Photograph by Felipe Buitrago
MASTER MONVES: Owner Howard Arita commands the sushi bar.
My Date With Arita
It pays to listen and learn from the sushi master at Kitsho in Cupertino
By Stett Holbrook
IN ADDITION to the potential for great food, I think part of the appeal of pulling up a chair at a sushi bar is the ceremony and ritual that surrounds the meal. For the non-Japanese among us, there's often a slight anxiety about the Japanese dining experience. The typically gruff and undercommunicative itamae behind the counter can be off-putting at first and throw you off your game.
"Should I just shout out my order or wait for him to take my order?"
"What is all this stuff written on the special board? Will he mark me as a rookie if I ask for a translation?"
I think cutting through that anxiety is part of the appeal, too. Show some interest in the sushi chef's work and ask the right questions ("What do you recommend?"), and suddenly the unsmiling man with the knife will notice and perhaps treat you a bit differently. After a few visits, an extra slice of sashimi or an off-menu treat may come your way.
In Western dining, the customer is always right. In the better sushi bars, the customer is respected, but it's the itamae who really knows best. For me, part of the sushi bar experience is trying to curry favor with the sushi chef. This isn't groveling or pandering but rather an effort to show appreciation for the sushi chef's craft and ingredients.
You could order California rolls (a flare gun–like signal that you're not particularly interested in some of the more nontraditional items), rub your chopsticks together (a pointless maneuver) and dunk your nigiri into the soy sauce first (a quick way to oversaturate the rice with soy sauce and negate the effort the itamae put into preparing your food) and have a perfectly enjoyable time. But I believe your experience can be even better if you refrain from doing those things and instead play by the rules and defer to the chef.
This strategy paid rewards to me at Kitsho, one of Silicon Valley's premier sushi bars. Eleven-year-old Kitsho is on the corner of Wolfe Road and Stevens Creek Boulevard. It's hidden and not visible from either street but is definitely worth seeking out. The restaurant's menu extends beyond sushi with noodles, grilled fish and some great tofu dishes, but I came for the sushi.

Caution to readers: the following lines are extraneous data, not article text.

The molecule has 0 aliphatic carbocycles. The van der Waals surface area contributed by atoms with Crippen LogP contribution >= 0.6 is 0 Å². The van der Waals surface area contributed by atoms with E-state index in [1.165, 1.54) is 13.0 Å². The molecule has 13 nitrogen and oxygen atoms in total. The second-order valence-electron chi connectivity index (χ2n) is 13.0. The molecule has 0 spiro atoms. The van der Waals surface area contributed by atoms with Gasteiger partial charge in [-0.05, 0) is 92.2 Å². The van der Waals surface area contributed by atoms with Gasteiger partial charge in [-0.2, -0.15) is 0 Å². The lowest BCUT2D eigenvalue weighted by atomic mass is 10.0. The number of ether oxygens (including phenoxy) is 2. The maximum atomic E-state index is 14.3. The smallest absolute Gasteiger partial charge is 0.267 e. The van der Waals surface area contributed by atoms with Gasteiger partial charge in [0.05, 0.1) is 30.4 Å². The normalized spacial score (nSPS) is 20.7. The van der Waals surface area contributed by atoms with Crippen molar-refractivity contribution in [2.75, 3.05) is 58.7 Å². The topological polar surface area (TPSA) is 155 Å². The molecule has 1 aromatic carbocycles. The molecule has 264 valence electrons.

The 10-seat bar is the domain of owner Howard Arita. There's usually another chef behind the bar, but Howard is your man. After being seated and handed a scalding hot oshiburi to clean my hands (and refolding it and placing it in the little wooden try provided), I waited for Arita to engage me and take my order. His assistant set a geta before me, the little wooden plank dolloped with pickled ginger and a little pile of wasabi. I waited a little more as Arita continued to trim squid. Finally, he washed his hands and turned to me.
"Thank you for waiting."
There was a place mat/menu of standard sushi items set before me, but instead of going that route, I asked what he suggested. He turned around and handed me a thin paper menu with printed and handwritten special fish selections. Some items were translated into English, but others were just written in Japanese. The list changes regularly depending on availability and the seasons. I knew what some of them were, but others were a mystery. After I asked for a few translations, Arita finally handed me a laminated glossary of terms. (I quickly snapped a cell phone photo of this useful document for future reference.)